by Richard Pastore

Why CIOs Need to Think Like CEOs

Jun 09, 2010
IT Leadership

The ability to think like a CEO, focusing on how a company engages with customers and its industry, makes for a better CIO-CEO partnership.

CIOs who focus on business strategy are surprisingly similar to CEOs. Although most CIOs profess no interest in running a company, thinking more like the CEO can only strengthen the CEO-CIO partnership and sharpen the strategic impact of the role.

“The difference between CEOs and CIOs is markets, products and sales channels,” concludes Michael Capellas, who recently became CEO of Acadia, a joint venture of Cisco and EMC to provide private cloud solutions. The CEO looks at those three areas from the customer’s perspective, focusing on sales. CIOs typically focus internally, on following a product through the supply chain and recording expenses. CIOs should develop more of an outside-in point of view, says Capellas, who in the late 1990s was promoted from CIO to CEO of Compaq.

When you compare the performance of CIOs and CEOs as leaders, they’re remarkably close, says Chris Patrick, global CIO practice leader with executive recruiter Egon Zehnder International. Egon Zehnder has compared thousands of individual executive performance assessments. The only major gaps between CIO and CEO performance appear in externally-focused skills such as knowing a company’s market, understanding customers and identifying new revenue opportunities.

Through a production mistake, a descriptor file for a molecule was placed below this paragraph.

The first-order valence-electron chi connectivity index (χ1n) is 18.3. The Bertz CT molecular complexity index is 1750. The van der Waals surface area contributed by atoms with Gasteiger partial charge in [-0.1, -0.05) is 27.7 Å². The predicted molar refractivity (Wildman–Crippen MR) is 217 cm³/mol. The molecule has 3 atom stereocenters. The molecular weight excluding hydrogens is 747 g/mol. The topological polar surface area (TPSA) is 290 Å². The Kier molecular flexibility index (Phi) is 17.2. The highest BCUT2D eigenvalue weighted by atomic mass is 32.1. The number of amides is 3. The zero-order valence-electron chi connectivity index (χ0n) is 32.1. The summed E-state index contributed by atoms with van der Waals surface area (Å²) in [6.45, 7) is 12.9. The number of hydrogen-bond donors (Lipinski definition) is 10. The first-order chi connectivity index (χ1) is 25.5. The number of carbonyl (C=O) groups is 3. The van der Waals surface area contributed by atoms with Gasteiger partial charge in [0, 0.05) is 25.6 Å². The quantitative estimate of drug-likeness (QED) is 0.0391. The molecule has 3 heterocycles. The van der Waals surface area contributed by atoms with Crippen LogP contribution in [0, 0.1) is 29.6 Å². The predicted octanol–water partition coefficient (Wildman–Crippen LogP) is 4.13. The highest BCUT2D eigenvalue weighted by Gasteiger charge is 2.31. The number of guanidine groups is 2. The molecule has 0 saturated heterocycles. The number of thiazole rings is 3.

Those gaps are significant, however, and it can be challenging for IT leaders to close them. “When you’re so busy in your everyday role, there’s little time to hone some of these skills or take on that knowledge” says Rodger Riney, founder and CEO of Scottrade. Yet IT leaders who excel at such outward-facing skills can even make the leap to CEO. “If CIOs have the desire and ambition to do it, and are given the luxury of time to broaden themselves, it’s just a very short step up, quite frankly,” adds Riney.

CIOs with no ambition to be top dog would still do well to put themselves in a CEO state of mind, advises Capellas, “Learn your CEO’s agenda and make it your agenda. Wear it on your forehead, reference it in your discussions with staff.” When the CIO’s agenda is fully in synch with the CEO’s, the CIO becomes the true partner of the CEO in moving the business forward.